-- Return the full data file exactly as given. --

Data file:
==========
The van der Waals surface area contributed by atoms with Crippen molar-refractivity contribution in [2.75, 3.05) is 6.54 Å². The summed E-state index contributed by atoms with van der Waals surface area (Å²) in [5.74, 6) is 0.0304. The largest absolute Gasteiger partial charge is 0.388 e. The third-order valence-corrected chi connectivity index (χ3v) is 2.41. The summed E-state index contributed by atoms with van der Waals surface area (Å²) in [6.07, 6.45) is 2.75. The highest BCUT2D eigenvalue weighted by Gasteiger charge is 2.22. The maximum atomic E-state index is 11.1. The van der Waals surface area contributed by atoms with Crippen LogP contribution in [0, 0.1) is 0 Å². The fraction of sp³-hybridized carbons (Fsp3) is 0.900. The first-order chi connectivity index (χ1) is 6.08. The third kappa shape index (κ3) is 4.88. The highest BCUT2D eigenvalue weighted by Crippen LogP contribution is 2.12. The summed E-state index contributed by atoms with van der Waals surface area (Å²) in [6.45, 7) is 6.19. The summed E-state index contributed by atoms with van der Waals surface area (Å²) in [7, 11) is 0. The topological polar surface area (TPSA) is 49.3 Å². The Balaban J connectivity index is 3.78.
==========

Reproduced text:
The van der Waals surface area contributed by atoms with Crippen molar-refractivity contribution in [2.75, 3.05) is 6.54 Å². The summed E-state index contributed by atoms with van der Waals surface area (Å²) in [5.74, 6) is 0.0304. The largest absolute Gasteiger partial charge is 0.388 e. The third-order valence-corrected chi connectivity index (χ3v) is 2.41. The summed E-state index contributed by atoms with van der Waals surface area (Å²) in [6.07, 6.45) is 2.75. The highest BCUT2D eigenvalue weighted by Gasteiger charge is 2.22. The maximum atomic E-state index is 11.1. The van der Waals surface area contributed by atoms with Crippen LogP contribution in [0, 0.1) is 0 Å². The fraction of sp³-hybridized carbons (Fsp3) is 0.900. The first-order chi connectivity index (χ1) is 6.08. The third kappa shape index (κ3) is 4.88. The highest BCUT2D eigenvalue weighted by Crippen LogP contribution is 2.12. The summed E-state index contributed by atoms with van der Waals surface area (Å²) in [6.45, 7) is 6.19. The summed E-state index contributed by atoms with van der Waals surface area (Å²) in [7, 11) is 0. The topological polar surface area (TPSA) is 49.3 Å². The Balaban J connectivity index is 3.78.